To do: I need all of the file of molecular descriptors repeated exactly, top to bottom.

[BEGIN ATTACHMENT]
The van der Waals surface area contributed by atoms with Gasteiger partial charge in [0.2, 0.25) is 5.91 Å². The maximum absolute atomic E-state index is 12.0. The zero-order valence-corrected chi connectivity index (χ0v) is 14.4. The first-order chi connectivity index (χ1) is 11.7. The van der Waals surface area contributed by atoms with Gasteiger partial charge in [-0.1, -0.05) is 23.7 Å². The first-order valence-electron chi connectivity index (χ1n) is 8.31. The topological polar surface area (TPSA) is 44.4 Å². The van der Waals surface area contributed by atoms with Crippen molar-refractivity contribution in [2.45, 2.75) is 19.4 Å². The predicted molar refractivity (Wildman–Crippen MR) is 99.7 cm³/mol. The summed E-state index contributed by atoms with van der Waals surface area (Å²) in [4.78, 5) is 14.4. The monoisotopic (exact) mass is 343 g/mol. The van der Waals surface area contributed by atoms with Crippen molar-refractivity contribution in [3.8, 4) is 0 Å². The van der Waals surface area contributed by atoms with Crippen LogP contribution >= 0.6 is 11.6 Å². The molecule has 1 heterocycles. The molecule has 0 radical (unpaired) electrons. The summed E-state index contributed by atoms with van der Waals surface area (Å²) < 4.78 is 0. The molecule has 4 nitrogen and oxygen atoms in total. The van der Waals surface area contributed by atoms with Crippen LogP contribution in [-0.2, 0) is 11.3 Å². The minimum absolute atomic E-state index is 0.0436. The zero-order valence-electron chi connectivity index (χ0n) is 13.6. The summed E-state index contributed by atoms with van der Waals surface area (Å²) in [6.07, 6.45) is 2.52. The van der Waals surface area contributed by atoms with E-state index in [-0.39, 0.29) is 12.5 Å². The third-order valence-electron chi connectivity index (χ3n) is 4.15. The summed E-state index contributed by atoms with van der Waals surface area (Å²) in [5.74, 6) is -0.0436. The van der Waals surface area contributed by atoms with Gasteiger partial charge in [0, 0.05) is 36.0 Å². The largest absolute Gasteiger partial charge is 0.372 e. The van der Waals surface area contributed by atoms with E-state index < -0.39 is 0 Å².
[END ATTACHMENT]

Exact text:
The van der Waals surface area contributed by atoms with Gasteiger partial charge in [0.2, 0.25) is 5.91 Å². The maximum absolute atomic E-state index is 12.0. The zero-order valence-corrected chi connectivity index (χ0v) is 14.4. The first-order chi connectivity index (χ1) is 11.7. The van der Waals surface area contributed by atoms with Gasteiger partial charge in [-0.1, -0.05) is 23.7 Å². The first-order valence-electron chi connectivity index (χ1n) is 8.31. The topological polar surface area (TPSA) is 44.4 Å². The van der Waals surface area contributed by atoms with Crippen molar-refractivity contribution in [2.45, 2.75) is 19.4 Å². The predicted molar refractivity (Wildman–Crippen MR) is 99.7 cm³/mol. The summed E-state index contributed by atoms with van der Waals surface area (Å²) in [4.78, 5) is 14.4. The monoisotopic (exact) mass is 343 g/mol. The van der Waals surface area contributed by atoms with Crippen molar-refractivity contribution in [3.8, 4) is 0 Å². The van der Waals surface area contributed by atoms with Crippen LogP contribution >= 0.6 is 11.6 Å². The molecule has 1 heterocycles. The molecule has 0 radical (unpaired) electrons. The summed E-state index contributed by atoms with van der Waals surface area (Å²) < 4.78 is 0. The molecule has 4 nitrogen and oxygen atoms in total. The van der Waals surface area contributed by atoms with Crippen LogP contribution in [-0.2, 0) is 11.3 Å². The minimum absolute atomic E-state index is 0.0436. The zero-order valence-electron chi connectivity index (χ0n) is 13.6. The summed E-state index contributed by atoms with van der Waals surface area (Å²) in [6.07, 6.45) is 2.52. The van der Waals surface area contributed by atoms with E-state index in [-0.39, 0.29) is 12.5 Å². The third-order valence-electron chi connectivity index (χ3n) is 4.15. The summed E-state index contributed by atoms with van der Waals surface area (Å²) in [5.74, 6) is -0.0436. The van der Waals surface area contributed by atoms with Gasteiger partial charge in [0, 0.05) is 36.0 Å². The largest absolute Gasteiger partial charge is 0.372 e. The van der Waals surface area contributed by atoms with E-state index < -0.39 is 0 Å².